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William at La Paz Feb 2013February 13 –Los Cabos to La Paz – Today I got up about 6 and packed up for my trip to La Paz from Los Cabos. Bob and I were planning on taking the Colectivo bus at 8 to the bus station to take the 9:15 bus to La Paz. We got on a Colectivo bus that had Soriano in its list of destinations and I told the driver “El centro autobuses Aguila”. Probably not perfect Spanish but he understood me. When I saw the Golden Palace Office complex just north of the intersection of Miguel Hidalgo and Hwy 19, part of which houses the main bus station for Cabo, I went to the front of the bus and the driver pulled over and let us out at the Pemex Station across the street.

The ticket going the “long way” to La Paz cost 210 pesos (about $16). It went via San Juan de Cabo bus station and Los Barriles on the East side of the Baja Peninusla. I made sure to tell them I wanted to go to the “Tourista Terminal” in La Paz. I wanted to go to the Tourista Terminal on the Malecon and not the main Tourista Terminal in La Pazbus terminal in La Paz.

I had hoped it was a scenic route but it was actually rugged desert. Looking out over that rugged landscape it really brought home how difficult travel must have been before trains, planes and auto’s. I couldn’t imagine trying to ride a horse or walk across that landscape.

We went by a Mission called Buena Vista and I understand now that when I asked the lady at the desk in the bus station in Cabo if the long way was a Buena Vista ( meaning to me beautiful view) she took it to mean did the long way go by Mission Buena Vista.

The trip to La Paz was uneventful and when we got there a guy with a cell phone met the bus at Hero’s de La Independence Street and must have told him there was no one to pick up at the main terminal so we went directly to the Tourista Terminal on the Malecon, which was nice.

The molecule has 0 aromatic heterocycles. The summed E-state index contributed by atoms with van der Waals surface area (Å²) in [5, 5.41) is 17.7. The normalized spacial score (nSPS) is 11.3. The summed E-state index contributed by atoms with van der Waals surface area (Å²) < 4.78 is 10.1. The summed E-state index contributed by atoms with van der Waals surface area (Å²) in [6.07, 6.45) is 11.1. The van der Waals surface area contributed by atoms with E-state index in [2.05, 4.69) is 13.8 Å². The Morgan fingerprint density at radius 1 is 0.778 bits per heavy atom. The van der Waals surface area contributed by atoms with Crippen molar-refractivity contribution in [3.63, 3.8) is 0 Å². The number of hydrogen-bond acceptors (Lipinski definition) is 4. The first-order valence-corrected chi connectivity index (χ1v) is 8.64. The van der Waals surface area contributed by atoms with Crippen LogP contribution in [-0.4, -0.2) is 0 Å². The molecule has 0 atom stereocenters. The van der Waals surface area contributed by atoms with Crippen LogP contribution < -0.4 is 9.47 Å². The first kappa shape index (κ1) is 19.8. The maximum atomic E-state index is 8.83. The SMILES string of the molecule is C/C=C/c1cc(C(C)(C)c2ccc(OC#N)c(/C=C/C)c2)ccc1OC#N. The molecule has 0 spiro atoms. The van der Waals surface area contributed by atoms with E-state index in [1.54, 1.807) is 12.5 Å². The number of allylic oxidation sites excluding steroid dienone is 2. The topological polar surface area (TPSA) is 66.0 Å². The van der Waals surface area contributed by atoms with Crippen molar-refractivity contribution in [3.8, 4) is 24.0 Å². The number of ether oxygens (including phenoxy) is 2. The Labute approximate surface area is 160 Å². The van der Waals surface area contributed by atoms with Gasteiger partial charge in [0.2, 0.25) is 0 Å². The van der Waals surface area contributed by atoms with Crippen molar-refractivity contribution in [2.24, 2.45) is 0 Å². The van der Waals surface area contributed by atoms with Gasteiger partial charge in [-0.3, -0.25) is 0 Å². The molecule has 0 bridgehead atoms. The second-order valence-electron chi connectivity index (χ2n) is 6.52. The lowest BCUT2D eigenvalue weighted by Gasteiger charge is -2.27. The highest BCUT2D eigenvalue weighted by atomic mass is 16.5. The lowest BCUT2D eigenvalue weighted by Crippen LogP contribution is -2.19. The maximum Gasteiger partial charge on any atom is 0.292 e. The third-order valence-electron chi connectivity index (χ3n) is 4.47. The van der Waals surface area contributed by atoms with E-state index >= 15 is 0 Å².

This was right where we wanted to be. It is on the promenade along the bay and just a few blocks from the budget hotels in the area. We walked up Hotel Yenekathe hill to Madero Street and took a right and down about half a block to the Hotel Yeneka. It was definitely a unique hotel. There was a lifetime’s accumulation of “unique” items cluttering up the courtyard, the walls, the roof etc. The hotel was a manifestation of the expression “one mans trash is another man’s treasure”. Quite eclectic.

The rooms were cheap though. We each got a room with 2 double beds for $30 a night. So I had one to use and one to pile stuff on. This included 2 shots of tequila in the evening and continental breakfast in the morning. Also they would do your laundry for free. The major drawback to the hotel was I was unable to connect to the internet with my laptop because it could not “identify” the router of the hotel even though it was connected to it. Also there was only hot water “upon request”.

I made the mistake of taking a downstairs room forgetting that guest would sit around the common area downstairs and visit in the late evenings. I should have requested an upper floor room.

After checking in Bob and I went down to Hotel Yenekathe Malecon to have a look around and then he went back to the hotel while I explored the town a bit more.

When I got back to the hotel Bob was visiting with a couple of Americans who looked like they were part of some rock band. They each had 3 shots of tequila lined up to enjoy in addition to the many they apparently had already had. Bob didn’t drink so he had given them his 2 shots of tequila and they suggested that if I didn’t want my two shots I could give the shots to them if I wished.

We had a nice time visiting for a bit and then I turned in early as the long day had pretty much worn me out. In spite of the lively conversation continuing outside with more people coming in and joining in and the very “firm” matress I had no trouble sleeping. It sounded like it got to be quite a party outside.

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